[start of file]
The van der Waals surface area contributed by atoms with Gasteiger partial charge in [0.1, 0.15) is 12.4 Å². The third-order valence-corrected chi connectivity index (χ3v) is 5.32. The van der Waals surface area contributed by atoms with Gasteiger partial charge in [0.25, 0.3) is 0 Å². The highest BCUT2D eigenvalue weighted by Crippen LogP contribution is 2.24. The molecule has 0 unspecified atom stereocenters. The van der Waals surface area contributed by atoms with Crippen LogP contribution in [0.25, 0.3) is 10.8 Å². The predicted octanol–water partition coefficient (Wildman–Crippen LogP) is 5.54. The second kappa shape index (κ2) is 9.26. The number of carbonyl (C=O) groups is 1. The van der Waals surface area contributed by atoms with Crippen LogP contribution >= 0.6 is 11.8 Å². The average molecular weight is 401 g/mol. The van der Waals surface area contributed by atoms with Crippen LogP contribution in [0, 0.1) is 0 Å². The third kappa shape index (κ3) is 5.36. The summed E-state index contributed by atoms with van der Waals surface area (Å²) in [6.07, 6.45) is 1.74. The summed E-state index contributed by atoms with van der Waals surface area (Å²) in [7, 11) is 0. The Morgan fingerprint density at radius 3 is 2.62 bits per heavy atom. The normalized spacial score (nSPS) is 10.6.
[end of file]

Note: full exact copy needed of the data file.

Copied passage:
The van der Waals surface area contributed by atoms with Gasteiger partial charge in [0.1, 0.15) is 12.4 Å². The third-order valence-corrected chi connectivity index (χ3v) is 5.32. The van der Waals surface area contributed by atoms with Gasteiger partial charge in [0.25, 0.3) is 0 Å². The highest BCUT2D eigenvalue weighted by Crippen LogP contribution is 2.24. The molecule has 0 unspecified atom stereocenters. The van der Waals surface area contributed by atoms with Crippen LogP contribution in [0.25, 0.3) is 10.8 Å². The predicted octanol–water partition coefficient (Wildman–Crippen LogP) is 5.54. The second kappa shape index (κ2) is 9.26. The number of carbonyl (C=O) groups is 1. The van der Waals surface area contributed by atoms with Crippen LogP contribution >= 0.6 is 11.8 Å². The average molecular weight is 401 g/mol. The van der Waals surface area contributed by atoms with Crippen LogP contribution in [0, 0.1) is 0 Å². The third kappa shape index (κ3) is 5.36. The summed E-state index contributed by atoms with van der Waals surface area (Å²) in [6.07, 6.45) is 1.74. The summed E-state index contributed by atoms with van der Waals surface area (Å²) in [7, 11) is 0. The Morgan fingerprint density at radius 3 is 2.62 bits per heavy atom. The normalized spacial score (nSPS) is 10.6.